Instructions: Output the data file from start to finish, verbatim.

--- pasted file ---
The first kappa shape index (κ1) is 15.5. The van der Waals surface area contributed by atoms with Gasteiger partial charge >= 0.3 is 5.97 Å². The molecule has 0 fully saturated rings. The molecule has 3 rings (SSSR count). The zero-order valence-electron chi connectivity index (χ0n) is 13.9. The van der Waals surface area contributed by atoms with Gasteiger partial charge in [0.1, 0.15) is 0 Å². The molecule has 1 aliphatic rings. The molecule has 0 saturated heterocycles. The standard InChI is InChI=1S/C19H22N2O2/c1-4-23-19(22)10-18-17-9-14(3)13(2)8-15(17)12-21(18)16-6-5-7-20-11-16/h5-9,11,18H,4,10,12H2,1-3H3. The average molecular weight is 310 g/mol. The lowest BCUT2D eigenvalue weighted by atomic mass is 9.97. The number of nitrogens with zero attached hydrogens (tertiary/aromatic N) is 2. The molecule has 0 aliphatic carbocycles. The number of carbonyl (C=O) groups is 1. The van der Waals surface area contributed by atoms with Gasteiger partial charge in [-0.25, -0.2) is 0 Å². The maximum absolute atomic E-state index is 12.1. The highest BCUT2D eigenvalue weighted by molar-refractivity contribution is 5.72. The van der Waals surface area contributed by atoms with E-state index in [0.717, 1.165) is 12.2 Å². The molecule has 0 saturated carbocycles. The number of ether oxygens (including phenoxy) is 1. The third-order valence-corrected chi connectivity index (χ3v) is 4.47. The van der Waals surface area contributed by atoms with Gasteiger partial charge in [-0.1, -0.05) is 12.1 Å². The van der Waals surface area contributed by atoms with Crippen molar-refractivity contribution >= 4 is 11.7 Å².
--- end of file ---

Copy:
The first kappa shape index (κ1) is 15.5. The van der Waals surface area contributed by atoms with Gasteiger partial charge >= 0.3 is 5.97 Å². The molecule has 0 fully saturated rings. The molecule has 3 rings (SSSR count). The zero-order valence-electron chi connectivity index (χ0n) is 13.9. The van der Waals surface area contributed by atoms with Gasteiger partial charge in [0.1, 0.15) is 0 Å². The molecule has 1 aliphatic rings. The molecule has 0 saturated heterocycles. The standard InChI is InChI=1S/C19H22N2O2/c1-4-23-19(22)10-18-17-9-14(3)13(2)8-15(17)12-21(18)16-6-5-7-20-11-16/h5-9,11,18H,4,10,12H2,1-3H3. The average molecular weight is 310 g/mol. The lowest BCUT2D eigenvalue weighted by atomic mass is 9.97. The number of nitrogens with zero attached hydrogens (tertiary/aromatic N) is 2. The molecule has 0 aliphatic carbocycles. The number of carbonyl (C=O) groups is 1. The van der Waals surface area contributed by atoms with Gasteiger partial charge in [-0.25, -0.2) is 0 Å². The maximum absolute atomic E-state index is 12.1. The highest BCUT2D eigenvalue weighted by molar-refractivity contribution is 5.72. The van der Waals surface area contributed by atoms with E-state index in [0.717, 1.165) is 12.2 Å². The molecule has 0 saturated carbocycles. The number of ether oxygens (including phenoxy) is 1. The third-order valence-corrected chi connectivity index (χ3v) is 4.47. The van der Waals surface area contributed by atoms with Gasteiger partial charge in [-0.1, -0.05) is 12.1 Å². The van der Waals surface area contributed by atoms with Crippen molar-refractivity contribution >= 4 is 11.7 Å².